I was never much of a conversationalist; it was something that I felt that I was not good at, whether small talk bored me or there was something else going on, I don’t know? The thought of being dropped into a room full of strangers and trying to connect with just one single person scared me. All the Trucking conventions that I have attended, on both sides of the border, were the source of both exhilaration and high anxiety for me. In my younger years, one of the ways around the fear was to self-medicate with a couple of drinks, just enough to breakdown the fear but not so much as to go over the edge and get too lucid, if you get my drift.
One of many thoughts rolling around in my cranium was a lesson many of us heard in our younger years; two ears one mouth. Or perhaps this one; you will never learn a thing with your mouth open. Although I still cherish the sentiment, there are many times I have added value as I tried to explain the essence of a project, either to an industry colleague or more likely to my better half Connie, and ideas have been enhanced.
There were many times I felt inadequate as I sat in board rooms and listened to professional talking heads as they explained what was going on in my trucking company and what I should do next. After all, they had the credentials and they had the accreditation so they must have everything figured out, and on top of that, they don’t stop talking. It took me years and a lot of self-medication to finally listen to my inner ear. Also, I had an outstanding business coach. This man repeatedly drilled into me that I needed to trust my instinct – that inner voice that many of us ignore in favor of cursory advice from so-called uninvested professionals.
My thought processing has now advanced to the point where I value the principle that the accumulation of a single lesson of value each day is the secret. It is that small accumulation of ideas and experiences that adds up to a person’s principles or standards of behavior; one’s judgment of what is essential in life and in business. The accumulation of all the victories, failures, and scars, in and of themselves, do not bring value unless we learn something from them. This wisdom comes from experience, not a classroom. Not that I have anything against formal education, far from it, but it can be limiting without hands-on experience.
So, I feel extraordinarily lucky to be doing the many things I am now involved in. Holding the title of Truckload Carriers Association’s Retention Coach has allowed me into many companies’ inner workings. We talk about bettering a company’s driver retention which, as the title suggests, is the primary goal. But what we are really talking about is the client’s company culture, which is the core of the issue with almost all the companies I talk to.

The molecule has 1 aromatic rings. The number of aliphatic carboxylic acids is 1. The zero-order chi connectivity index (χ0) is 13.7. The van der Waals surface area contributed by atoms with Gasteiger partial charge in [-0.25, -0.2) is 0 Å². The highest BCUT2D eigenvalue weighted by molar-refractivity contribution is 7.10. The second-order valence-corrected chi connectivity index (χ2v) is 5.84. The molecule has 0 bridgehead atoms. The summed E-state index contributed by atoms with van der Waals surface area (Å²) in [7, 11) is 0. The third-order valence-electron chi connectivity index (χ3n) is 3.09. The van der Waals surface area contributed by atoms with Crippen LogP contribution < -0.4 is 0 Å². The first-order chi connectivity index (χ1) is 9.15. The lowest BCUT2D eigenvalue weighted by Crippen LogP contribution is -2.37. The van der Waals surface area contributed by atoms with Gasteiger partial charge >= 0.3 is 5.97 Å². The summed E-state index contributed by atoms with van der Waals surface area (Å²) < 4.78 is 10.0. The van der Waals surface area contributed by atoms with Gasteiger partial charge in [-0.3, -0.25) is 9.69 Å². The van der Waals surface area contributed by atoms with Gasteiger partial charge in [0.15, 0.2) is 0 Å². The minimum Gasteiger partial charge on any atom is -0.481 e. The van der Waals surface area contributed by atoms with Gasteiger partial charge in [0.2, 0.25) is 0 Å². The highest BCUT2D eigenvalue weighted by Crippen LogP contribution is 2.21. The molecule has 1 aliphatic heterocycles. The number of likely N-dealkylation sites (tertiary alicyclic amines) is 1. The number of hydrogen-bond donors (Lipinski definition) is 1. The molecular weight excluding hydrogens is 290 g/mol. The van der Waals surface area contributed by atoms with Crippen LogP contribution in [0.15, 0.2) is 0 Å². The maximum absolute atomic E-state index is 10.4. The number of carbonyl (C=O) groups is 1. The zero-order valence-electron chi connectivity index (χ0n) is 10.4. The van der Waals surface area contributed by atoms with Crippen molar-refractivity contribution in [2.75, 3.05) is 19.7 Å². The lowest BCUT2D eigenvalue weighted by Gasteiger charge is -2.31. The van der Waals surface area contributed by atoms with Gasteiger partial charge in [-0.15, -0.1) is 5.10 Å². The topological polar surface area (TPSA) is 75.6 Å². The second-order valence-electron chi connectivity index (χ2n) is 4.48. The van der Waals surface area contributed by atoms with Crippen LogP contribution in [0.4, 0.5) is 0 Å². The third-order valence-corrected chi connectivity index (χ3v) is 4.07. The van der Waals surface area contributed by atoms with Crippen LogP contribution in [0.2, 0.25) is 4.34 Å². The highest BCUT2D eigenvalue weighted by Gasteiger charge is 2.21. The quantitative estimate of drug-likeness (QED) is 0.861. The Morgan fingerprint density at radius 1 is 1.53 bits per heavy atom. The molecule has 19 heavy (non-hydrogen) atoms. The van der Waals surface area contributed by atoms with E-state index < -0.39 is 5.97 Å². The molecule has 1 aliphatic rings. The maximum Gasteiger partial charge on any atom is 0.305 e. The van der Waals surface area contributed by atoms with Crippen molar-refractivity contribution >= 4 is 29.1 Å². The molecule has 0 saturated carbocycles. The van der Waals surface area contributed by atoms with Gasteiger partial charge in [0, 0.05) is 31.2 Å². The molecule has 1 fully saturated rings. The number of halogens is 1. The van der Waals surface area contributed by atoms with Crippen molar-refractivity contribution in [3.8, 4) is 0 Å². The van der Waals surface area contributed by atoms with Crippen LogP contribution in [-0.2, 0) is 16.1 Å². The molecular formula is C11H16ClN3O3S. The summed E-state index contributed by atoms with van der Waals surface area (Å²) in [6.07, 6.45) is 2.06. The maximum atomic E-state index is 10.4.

Changing a company’s culture from whatever it is that has precipitated the high driver turnover of the business into a place where people want to work and stay is the real strategic challenge. Is it monumental, no? Of course not. I tell folks that they will do the same things they are doing today but just in a different way and in a more driver-centric way. I call on ten years experience of driving long-haul; I call on the experience of running a successful trucking company and as well, almost running a company into bankruptcy. I call on holding leadership roles in national trucking associations. Most currently, I call on the experience of working with a couple of dozen trucking companies and seeing what has worked and what has not worked in their efforts to improve their culture. I have no doubt that it is that culture that either brings drivers into their companies and makes them feel valued and supported – or drives them away.
I am oftentimes asked for endorsements on my work and I do have some success stories that have been very generous with their support. I have also had companies that have not seen the success they should have and I will take ownership of those experiences; how can one take ownership of the wins without addressing the ones that didn’t get what they expected? Changing company culture can be like trying to turn the Titanic; it is the commitment component where things can wane. Just as the accumulation of one good thought a day can mold a person into a valued resource, these things take time and patience that is just not as prevalent in many companies in our industry as we wish it were.
I have recently become a virtual colleague with Brian Feilkow. Brian is the author of Making Safety Happen and his teaching mirrors much of my own, but he goes at it through a slightly different lens. And I love it. Brian also owned Jetco and was challenged with changing the culture from where it was, into an industry leader and he did it. Like my own experience, his offering is nothing more than a strategic plan predicated on learned experience and trial and error that resulted in success.
You can find Brian’s offering at: https://www.brianfielkow.com/
These days I am enjoying regular coaching calls with many good trucking company executives throughout the TCA about turnover; they have a landing page for me that can be found at https://www.truckload.org/about-tpp/tpp-retention-project/. Additionally, I am in the final stages of rolling out an offering that focuses on Strategic Planning for trucking companies that will be found at www.rayhaight.com. I love talking all things trucking so don’t be bashful – please reach out; I would love to hear from you.
Take Good Care, Merry Christmas and Safe Trucking!
Ray J. Haight
Areas of Focus: Operations, Recruiting & Retention, Human Resources With a career spanning four decades, Ray has been involved in all facets of the North American Trucking Industry.